Earlier in this school year as a part of our study of National Parks and as a wonderful tie it to the dog sledding theme that runs throughout my school year, my students and I did a Distance Learning Field Trip with Denali National Park. [LINK] This is a wonderful program that is presented by the rangers in Denai via Skype. Through pictures, videos, discussions, and hands on activities, the ranger introduces the kids to the sled dogs who help patrol the park in the winter to access areas that are not opened to motorized vehicles.
One of the questions which came up was, “What happened to the dogs when they were too old to work at the park?” We learned that the retired dogs are adopted by families all over the United States.
While I was on the trail this year, I was contacted by Sharon Winter, with the exciting news that she and her husband Dan were lucky enough to be adopting a retired Denali sled dog! She was wondering if there was a way to keep the kids involved in the sled dogs’ lives and for them to learn what it means to be “retired” to a sled dog.
It will not surprise you to hear that my answer was “YES!”
This week, my class had the chance to meet Sharon and Dan and their newest family member Aurora, via Skype from their home in Eagle River, Alaska. Aurora’s full name is Princess Aurora Sparklepants! She wasn’t born at Denali, but was given to the park when she was young. She is now nine years old and has been living with the Winters for just about a month now. They also have two other dogs, Amos and Snoopy. Snoopy is a tripod dog, but he gets around just fine!
We learned that going through the process to adopt a retired Denali sled dog can take years! There is a long application process that prospective families have to go through, including providing references. The park looks at where the dog will live (both in terms of climate and kennel space at the home), if the families are active and can provide enough exercise, and if the families have experience with dogs. It’s really nice to learn that the park works so hard to ensure that their dogs are well cared for in their retirement.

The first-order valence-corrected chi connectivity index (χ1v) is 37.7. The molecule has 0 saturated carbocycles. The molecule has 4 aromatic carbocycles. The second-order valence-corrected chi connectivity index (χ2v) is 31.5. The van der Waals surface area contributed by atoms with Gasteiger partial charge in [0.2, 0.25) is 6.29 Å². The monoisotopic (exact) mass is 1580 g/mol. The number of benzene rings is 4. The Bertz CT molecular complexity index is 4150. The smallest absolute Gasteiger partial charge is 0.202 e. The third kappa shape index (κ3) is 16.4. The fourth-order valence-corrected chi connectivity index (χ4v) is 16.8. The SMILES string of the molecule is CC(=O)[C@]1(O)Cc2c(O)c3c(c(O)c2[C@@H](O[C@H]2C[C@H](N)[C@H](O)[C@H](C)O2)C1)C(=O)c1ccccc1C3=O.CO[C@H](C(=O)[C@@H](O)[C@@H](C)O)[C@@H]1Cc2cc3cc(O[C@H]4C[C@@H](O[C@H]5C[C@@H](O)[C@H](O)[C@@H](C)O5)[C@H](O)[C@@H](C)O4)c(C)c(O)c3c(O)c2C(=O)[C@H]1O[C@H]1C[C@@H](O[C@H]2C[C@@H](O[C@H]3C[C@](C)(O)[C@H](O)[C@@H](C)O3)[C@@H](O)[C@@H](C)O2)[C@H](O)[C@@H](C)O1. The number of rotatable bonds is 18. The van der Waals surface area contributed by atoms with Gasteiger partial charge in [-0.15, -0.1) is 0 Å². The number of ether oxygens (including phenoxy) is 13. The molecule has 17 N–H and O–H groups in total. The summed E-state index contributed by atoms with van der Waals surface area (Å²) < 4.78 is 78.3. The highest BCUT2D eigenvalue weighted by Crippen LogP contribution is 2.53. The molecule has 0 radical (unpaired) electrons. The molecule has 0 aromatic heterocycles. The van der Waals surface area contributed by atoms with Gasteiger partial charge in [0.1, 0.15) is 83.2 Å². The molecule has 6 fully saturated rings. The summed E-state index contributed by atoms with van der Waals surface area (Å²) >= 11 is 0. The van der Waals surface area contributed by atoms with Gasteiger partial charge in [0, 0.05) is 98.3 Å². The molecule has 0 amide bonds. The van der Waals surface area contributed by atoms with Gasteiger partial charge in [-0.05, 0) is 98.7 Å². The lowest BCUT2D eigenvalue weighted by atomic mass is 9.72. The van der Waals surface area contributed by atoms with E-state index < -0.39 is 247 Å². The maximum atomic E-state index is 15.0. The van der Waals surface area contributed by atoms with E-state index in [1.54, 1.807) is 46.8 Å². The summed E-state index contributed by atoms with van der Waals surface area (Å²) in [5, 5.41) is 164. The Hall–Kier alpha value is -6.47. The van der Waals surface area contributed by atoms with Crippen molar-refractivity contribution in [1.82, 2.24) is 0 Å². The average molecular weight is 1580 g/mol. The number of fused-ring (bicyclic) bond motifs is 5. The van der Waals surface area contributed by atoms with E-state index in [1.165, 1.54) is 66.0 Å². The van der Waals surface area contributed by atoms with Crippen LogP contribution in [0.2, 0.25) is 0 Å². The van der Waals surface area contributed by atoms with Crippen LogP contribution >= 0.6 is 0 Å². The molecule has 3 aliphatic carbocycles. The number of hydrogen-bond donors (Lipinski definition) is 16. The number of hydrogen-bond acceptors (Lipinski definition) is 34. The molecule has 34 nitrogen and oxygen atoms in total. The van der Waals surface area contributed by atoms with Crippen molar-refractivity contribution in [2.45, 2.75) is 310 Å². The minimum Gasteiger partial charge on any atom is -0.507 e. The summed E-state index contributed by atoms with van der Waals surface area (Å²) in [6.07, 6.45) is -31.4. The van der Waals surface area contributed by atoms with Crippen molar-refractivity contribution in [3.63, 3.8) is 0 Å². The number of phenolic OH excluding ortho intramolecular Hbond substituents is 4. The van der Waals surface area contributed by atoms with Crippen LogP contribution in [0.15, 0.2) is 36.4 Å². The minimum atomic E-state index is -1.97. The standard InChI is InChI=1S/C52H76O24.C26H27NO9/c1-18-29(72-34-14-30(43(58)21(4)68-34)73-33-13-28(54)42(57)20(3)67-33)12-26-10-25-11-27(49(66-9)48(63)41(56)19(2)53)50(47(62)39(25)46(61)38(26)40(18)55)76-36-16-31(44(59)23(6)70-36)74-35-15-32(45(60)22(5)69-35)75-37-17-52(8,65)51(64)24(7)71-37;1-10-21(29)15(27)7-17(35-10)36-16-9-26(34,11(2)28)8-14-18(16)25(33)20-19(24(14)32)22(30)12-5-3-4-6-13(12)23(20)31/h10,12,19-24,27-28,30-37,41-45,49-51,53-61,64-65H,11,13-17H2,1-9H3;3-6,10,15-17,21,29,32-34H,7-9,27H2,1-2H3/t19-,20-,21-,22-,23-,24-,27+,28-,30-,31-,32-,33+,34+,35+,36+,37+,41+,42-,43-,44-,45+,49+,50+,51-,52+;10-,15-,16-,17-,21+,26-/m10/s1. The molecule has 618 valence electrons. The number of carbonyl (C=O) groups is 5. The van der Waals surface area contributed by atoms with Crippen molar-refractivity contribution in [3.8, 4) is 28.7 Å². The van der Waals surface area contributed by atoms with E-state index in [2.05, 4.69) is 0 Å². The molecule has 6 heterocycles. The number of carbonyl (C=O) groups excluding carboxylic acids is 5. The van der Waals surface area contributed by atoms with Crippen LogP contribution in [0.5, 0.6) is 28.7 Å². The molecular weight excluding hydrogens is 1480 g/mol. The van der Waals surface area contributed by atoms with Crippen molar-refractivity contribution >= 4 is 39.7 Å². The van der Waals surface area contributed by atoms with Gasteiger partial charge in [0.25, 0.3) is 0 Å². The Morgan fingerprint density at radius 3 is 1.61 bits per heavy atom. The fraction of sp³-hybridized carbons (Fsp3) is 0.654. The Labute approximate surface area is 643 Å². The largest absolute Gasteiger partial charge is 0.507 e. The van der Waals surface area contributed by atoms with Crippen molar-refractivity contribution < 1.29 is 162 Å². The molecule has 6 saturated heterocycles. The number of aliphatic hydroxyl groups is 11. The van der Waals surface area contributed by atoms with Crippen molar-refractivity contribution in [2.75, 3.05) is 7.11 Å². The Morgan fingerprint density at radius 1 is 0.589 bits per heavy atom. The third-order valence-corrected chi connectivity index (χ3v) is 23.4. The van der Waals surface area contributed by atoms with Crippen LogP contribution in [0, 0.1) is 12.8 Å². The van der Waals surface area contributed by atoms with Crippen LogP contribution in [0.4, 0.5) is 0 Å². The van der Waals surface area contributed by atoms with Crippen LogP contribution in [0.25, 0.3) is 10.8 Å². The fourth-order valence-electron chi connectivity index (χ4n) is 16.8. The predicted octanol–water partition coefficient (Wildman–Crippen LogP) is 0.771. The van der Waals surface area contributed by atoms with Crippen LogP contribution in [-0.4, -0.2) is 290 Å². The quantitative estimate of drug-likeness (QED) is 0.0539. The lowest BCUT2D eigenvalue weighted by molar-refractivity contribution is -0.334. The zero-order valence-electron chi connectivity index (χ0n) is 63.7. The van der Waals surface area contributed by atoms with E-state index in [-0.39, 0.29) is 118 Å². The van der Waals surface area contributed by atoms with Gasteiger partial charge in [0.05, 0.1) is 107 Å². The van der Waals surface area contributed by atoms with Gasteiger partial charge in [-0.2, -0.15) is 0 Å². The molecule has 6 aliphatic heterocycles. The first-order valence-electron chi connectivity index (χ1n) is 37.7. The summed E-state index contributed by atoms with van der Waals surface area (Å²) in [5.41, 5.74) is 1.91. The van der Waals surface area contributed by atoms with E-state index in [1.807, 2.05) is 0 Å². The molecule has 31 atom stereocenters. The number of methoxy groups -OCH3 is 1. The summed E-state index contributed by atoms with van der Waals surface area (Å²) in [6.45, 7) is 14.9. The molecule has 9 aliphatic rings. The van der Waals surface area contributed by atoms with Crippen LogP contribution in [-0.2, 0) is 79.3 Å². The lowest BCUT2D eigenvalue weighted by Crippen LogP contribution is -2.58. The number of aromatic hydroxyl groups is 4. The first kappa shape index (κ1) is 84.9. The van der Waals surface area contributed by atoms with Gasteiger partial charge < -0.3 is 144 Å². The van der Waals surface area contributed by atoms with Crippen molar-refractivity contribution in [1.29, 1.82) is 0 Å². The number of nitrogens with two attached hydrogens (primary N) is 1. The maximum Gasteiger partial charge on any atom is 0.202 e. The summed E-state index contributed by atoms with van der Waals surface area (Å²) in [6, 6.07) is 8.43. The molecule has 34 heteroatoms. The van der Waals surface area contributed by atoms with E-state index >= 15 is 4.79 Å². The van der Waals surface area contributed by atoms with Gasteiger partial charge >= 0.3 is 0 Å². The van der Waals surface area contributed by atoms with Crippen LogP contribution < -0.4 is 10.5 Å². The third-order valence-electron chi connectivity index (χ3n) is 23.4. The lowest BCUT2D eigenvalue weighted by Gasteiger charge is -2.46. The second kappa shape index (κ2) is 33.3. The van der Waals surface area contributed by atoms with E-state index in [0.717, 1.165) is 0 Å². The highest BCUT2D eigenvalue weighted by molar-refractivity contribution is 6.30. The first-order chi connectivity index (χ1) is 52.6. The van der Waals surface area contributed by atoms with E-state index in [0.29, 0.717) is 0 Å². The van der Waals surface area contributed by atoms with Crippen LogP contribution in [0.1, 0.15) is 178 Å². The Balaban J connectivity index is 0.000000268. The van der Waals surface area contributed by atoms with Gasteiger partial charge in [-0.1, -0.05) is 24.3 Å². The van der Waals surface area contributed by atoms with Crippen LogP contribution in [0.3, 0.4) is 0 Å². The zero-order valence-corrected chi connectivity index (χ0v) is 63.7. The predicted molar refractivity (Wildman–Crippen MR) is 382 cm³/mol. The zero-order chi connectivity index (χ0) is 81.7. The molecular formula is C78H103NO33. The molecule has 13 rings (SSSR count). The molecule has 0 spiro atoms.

Sharon reports that Aurora’s retired life is pretty different then her working life, but still pretty different then a pet dog’s life! She has a dog house outside of the house and has her own fenced in area. The fence both keeps her in and any wildlife in the area out. She goes for several long runs and walks a day, and spends a lot of time with the family outside during the day. They are trying to get Aurora used to being inside the house too. She has really never been inside before! When they first brought her in she wasn’t used to anything in the house! She was scared of the ceiling fan. She doesn’t like the noise of the TV either. She really prefers to be outside.
We had a really wonderful time talking with the Winters and their dogs. We learned a lot about how sled dogs live their lives when they are retired and it was a great way to wrap up our sled dog filled year!